I have used in terrorem clauses in a few wills of the many hundreds done over the last 40 years. None ever challenged to date. However, I did use an in terrorem clause in a will I was defending (not a will I drafted) to remove four named beneficiaries from inheriting under their mother’s will. The beneficiaries did not seek a court decree on the basis of the clause, but did concede they would have lost. Complicated – will contests usually are. A most favorable deal was struck due to the clause.
There is no statute of which I am aware on the subject. However, check out the Connecticut Estates Practice Series, Drafting Wills in Connecticut Third, 2017-2018 by Beck, Folsom, and Olin at Section 20:7 – Clause that will contest causes disinheritance. Most helpful suggested clause I’ve read, and the commentary is helpful as well. A point made in this item is that the exercise of the in terrorem clause can have unintended consequences. Must be careful. Must warn the testator when you draft the will of things that could go wrong.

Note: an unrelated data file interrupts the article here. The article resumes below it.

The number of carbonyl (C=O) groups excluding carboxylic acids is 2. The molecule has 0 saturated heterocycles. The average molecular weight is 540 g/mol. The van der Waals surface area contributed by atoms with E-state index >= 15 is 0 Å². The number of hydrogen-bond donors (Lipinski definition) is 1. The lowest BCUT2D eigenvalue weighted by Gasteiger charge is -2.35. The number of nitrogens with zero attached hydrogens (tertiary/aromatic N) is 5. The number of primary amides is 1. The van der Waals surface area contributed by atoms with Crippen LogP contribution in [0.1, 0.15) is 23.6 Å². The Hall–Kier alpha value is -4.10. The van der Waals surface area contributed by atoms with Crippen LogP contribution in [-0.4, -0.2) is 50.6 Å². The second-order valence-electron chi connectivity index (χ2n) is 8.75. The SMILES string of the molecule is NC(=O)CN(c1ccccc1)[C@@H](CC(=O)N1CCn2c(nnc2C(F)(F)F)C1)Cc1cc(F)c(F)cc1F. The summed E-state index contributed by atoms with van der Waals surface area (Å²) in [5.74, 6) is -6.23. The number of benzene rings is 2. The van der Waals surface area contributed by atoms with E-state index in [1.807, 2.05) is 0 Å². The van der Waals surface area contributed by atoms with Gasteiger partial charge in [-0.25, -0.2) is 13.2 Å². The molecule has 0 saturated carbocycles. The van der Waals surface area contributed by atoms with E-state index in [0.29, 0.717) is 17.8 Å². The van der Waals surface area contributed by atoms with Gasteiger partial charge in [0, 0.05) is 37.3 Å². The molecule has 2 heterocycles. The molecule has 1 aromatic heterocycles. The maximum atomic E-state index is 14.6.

Also, must warn the beneficiary of the consequences of challenging a will. Connecticut courts have honored the clause and given the challenger nothing. Connecticut may have struck the right chord on in terrorem clauses. We may have fuzzy law on them. But it allows for us to take a reasoned approach to their use, and their abuse, and their unintended consequences.